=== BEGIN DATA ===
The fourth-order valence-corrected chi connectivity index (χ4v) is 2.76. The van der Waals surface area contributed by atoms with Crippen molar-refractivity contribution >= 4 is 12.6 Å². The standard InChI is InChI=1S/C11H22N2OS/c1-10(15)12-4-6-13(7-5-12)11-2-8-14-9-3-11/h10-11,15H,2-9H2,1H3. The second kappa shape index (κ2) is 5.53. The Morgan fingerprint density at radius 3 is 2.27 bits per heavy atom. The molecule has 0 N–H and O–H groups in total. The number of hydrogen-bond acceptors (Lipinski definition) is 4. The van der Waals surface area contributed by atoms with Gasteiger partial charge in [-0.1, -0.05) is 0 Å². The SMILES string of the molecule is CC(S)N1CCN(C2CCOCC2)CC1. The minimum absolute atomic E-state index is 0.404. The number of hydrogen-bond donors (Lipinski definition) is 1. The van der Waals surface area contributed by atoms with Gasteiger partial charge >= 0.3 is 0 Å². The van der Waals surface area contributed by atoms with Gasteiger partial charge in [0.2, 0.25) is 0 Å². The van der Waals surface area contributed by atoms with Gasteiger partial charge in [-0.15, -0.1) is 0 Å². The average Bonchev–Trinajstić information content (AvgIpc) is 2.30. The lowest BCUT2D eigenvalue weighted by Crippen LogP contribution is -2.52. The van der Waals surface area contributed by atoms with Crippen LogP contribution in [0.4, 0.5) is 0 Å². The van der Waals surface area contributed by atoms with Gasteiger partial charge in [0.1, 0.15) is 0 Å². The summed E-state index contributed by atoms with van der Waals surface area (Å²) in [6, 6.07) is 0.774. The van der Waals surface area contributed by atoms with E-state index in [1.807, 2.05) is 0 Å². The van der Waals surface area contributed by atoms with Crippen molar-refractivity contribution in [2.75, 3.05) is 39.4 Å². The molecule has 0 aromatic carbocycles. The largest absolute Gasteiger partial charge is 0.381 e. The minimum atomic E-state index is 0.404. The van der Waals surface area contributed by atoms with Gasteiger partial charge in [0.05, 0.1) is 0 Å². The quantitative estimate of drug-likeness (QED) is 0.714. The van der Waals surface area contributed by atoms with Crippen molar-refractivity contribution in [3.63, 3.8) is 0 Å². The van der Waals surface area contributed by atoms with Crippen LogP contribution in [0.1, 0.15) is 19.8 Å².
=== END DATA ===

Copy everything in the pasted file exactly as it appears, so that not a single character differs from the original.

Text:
The fourth-order valence-corrected chi connectivity index (χ4v) is 2.76. The van der Waals surface area contributed by atoms with Crippen molar-refractivity contribution >= 4 is 12.6 Å². The standard InChI is InChI=1S/C11H22N2OS/c1-10(15)12-4-6-13(7-5-12)11-2-8-14-9-3-11/h10-11,15H,2-9H2,1H3. The second kappa shape index (κ2) is 5.53. The Morgan fingerprint density at radius 3 is 2.27 bits per heavy atom. The molecule has 0 N–H and O–H groups in total. The number of hydrogen-bond acceptors (Lipinski definition) is 4. The van der Waals surface area contributed by atoms with Gasteiger partial charge in [-0.1, -0.05) is 0 Å². The SMILES string of the molecule is CC(S)N1CCN(C2CCOCC2)CC1. The minimum absolute atomic E-state index is 0.404. The number of hydrogen-bond donors (Lipinski definition) is 1. The van der Waals surface area contributed by atoms with Gasteiger partial charge >= 0.3 is 0 Å². The van der Waals surface area contributed by atoms with Gasteiger partial charge in [0.2, 0.25) is 0 Å². The van der Waals surface area contributed by atoms with Gasteiger partial charge in [-0.15, -0.1) is 0 Å². The average Bonchev–Trinajstić information content (AvgIpc) is 2.30. The lowest BCUT2D eigenvalue weighted by Crippen LogP contribution is -2.52. The van der Waals surface area contributed by atoms with Crippen LogP contribution in [0.4, 0.5) is 0 Å². The van der Waals surface area contributed by atoms with Gasteiger partial charge in [0.1, 0.15) is 0 Å². The summed E-state index contributed by atoms with van der Waals surface area (Å²) in [6, 6.07) is 0.774. The van der Waals surface area contributed by atoms with E-state index in [1.807, 2.05) is 0 Å². The van der Waals surface area contributed by atoms with Crippen molar-refractivity contribution in [2.75, 3.05) is 39.4 Å². The molecule has 0 aromatic carbocycles. The largest absolute Gasteiger partial charge is 0.381 e. The minimum atomic E-state index is 0.404. The van der Waals surface area contributed by atoms with Gasteiger partial charge in [0.05, 0.1) is 0 Å². The quantitative estimate of drug-likeness (QED) is 0.714. The van der Waals surface area contributed by atoms with Crippen molar-refractivity contribution in [3.63, 3.8) is 0 Å². The van der Waals surface area contributed by atoms with Crippen LogP contribution in [0.1, 0.15) is 19.8 Å².